Historiographica is the result of my fascination with exploring and adding to the documentation of visual history. My interest started years ago with the serendipitous discoveries of fragments that seemed to connect the dots between various significant cultural movements in design and information that have been all but forgotten until very recently.
A major recent inspiration was Alex Wright's book 'Glut: Mastering Information Through The Ages', which I think I must have gotten a hold of last year around the same time as I submitted my 8x5 talk proposal. It's a fantastic book that brings together many important ideas from the history of information and communications that have previously been under-explored and ill documented. I'm crazy obsessive about this stuff (once I even went so far as to interloan Herbet Bayer's Atlas from a library in Sydney - no copies exist in NZ, and I just had to see and feel it's physical presence), so I guess Glut just tipped the balance and once my talk was submitted, I couldn't turn back.
The real catalyctic event actually occurred years ago, when I was researching a philosophy essay and stumbled across Leibniz's 'Introduction to a Secret Encyclopedia'. Almost immediately I was struck by the relevance of his ideas to the evolution of the internet. Many philosophers have tended to dismiss a lot of his work, judging poorly the many failed 'universal' systems of logic that he tried to create. But in this particular instance, there is a potency that sings out beyond a mere grasping at symbolic logic. Leibniz wants to open up access to human knowledge on a larger scale than text can do, breaking down the grammar gradients of language into easily manipulable symbols that can be objectively transfered and built upon. Clearly, these ideas were far too ahead of their time to ever make sense.
Much has been written about the Victorian Information Age, but little of it connects to the later history of information design and art. We only have a hazy understanding of the primary connections that forged the links between these significant social developments. In particular, I wanted to highlight Neurath, who is not as well known as he should be amongst designers and sociologists. Even many philosophers who are familiar with Neurath's writings as a logical positivist are still largely unaware of his picture language work. As I later discovered, it seems that in the 1930's, Neurath went far beyond the Vienna circle, and was in contact with social visionaries like Moholy Nagy, Otlet and Le'Corbussier, but very little is known about any collaborations that might have occured. Like Leibniz, Neurath made multiple failed attempts to build universal systems - his Encyclopedia of Unified Science in some ways overshadows his graphical work with Isotype, and offsets the very strange situation of social sciences during the course of World War II.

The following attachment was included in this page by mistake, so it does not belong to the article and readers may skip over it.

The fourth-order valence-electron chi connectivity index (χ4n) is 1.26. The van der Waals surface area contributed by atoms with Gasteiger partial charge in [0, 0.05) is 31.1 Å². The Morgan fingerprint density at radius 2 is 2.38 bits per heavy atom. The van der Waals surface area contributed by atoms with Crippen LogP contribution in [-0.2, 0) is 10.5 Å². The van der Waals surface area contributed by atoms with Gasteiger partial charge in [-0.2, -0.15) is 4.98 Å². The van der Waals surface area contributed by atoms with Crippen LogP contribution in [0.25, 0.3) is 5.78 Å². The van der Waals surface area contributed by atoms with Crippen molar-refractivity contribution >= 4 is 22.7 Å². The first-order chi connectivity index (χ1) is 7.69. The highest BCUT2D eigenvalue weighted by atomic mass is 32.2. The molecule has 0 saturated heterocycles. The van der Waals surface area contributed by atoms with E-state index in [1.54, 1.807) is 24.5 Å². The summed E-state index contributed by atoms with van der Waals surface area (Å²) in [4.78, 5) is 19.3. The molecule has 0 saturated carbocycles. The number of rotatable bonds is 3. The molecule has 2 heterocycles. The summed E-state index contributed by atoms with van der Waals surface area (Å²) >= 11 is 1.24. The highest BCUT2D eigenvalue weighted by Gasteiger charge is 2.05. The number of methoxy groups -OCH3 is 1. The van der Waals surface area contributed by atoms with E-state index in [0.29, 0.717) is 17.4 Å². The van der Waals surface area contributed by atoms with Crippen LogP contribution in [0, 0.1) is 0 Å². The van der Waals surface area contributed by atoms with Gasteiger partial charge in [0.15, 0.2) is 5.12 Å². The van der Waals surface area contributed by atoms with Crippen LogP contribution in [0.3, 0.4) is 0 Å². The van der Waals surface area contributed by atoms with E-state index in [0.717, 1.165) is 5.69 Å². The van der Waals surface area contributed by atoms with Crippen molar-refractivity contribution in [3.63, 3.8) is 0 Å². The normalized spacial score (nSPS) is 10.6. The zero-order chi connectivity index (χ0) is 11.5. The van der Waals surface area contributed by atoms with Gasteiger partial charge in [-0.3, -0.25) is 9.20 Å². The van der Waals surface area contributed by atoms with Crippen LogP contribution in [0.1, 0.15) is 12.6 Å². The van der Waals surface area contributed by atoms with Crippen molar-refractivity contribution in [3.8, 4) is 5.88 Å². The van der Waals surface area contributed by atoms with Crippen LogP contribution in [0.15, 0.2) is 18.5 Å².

I think these resonances are a great way to begin looking at the history of ideas and beginning to develop a long missing macro view of the development of human communication and culture within the epoch of capitalism. Clearly, there's something significant about the greater historical cycle of failed attempts to build universal systems of thought and logic, and this has a lot of relevance for those engaged in URI politics (yep, the very backbone of the WWW has that self-same U in it, that same historical obsequience to utopian uniformity).
I'm fascinated that the universal systems that do hold sway in today's world are those of the computer and the mathematical view of information (let's not forget that Leibniz himself was largely responsible for inventing/discovering binary logic). There are some strong patterns here, most prominently the way that the definition of information itself has split into two quite separate realms. Mathematically, information means a choice between two states in a signal, wheras aesthetically, it means structure transmitting meaning and knowledge. Why do we have such a bicameral definition of information? When we say that the whole is more than the sum of its parts, why do we have such a hard time defining what it is that binds these parts together?
The other missing piece of the puzzle is the work of Franco Moretti. His abstract models of literary history are a powerful reminder of the need to integrate actual scientific and design techniques into the study of history. In his struggle to come to grips with a new kind of social science, he has overridden the very significant terminology of graphs, maps, and trees. In a post-Sokal world this transgression would lead some scientists and philosophers to dismiss his work outright as post-modernist garbage. Actually, his work is brilliant, perhaps before it's time, and would greatly benefit from opening up to an awareness of computer science, statistics, and information visualization.
What I really wanted to end my Webstock talk with (but in 5 minutes, just couldn't quite find a way to freestyle/propel my way to in time) was the idea that we are obsessed with the internet as an organically evolving library that is growing forward into the future. What we miss is that we are also evolving backward to a deeper, more nuanced and accurate view of history. Since it looks as if we have already built the radiated library, it's now time that we started transcribing and populating it with real content.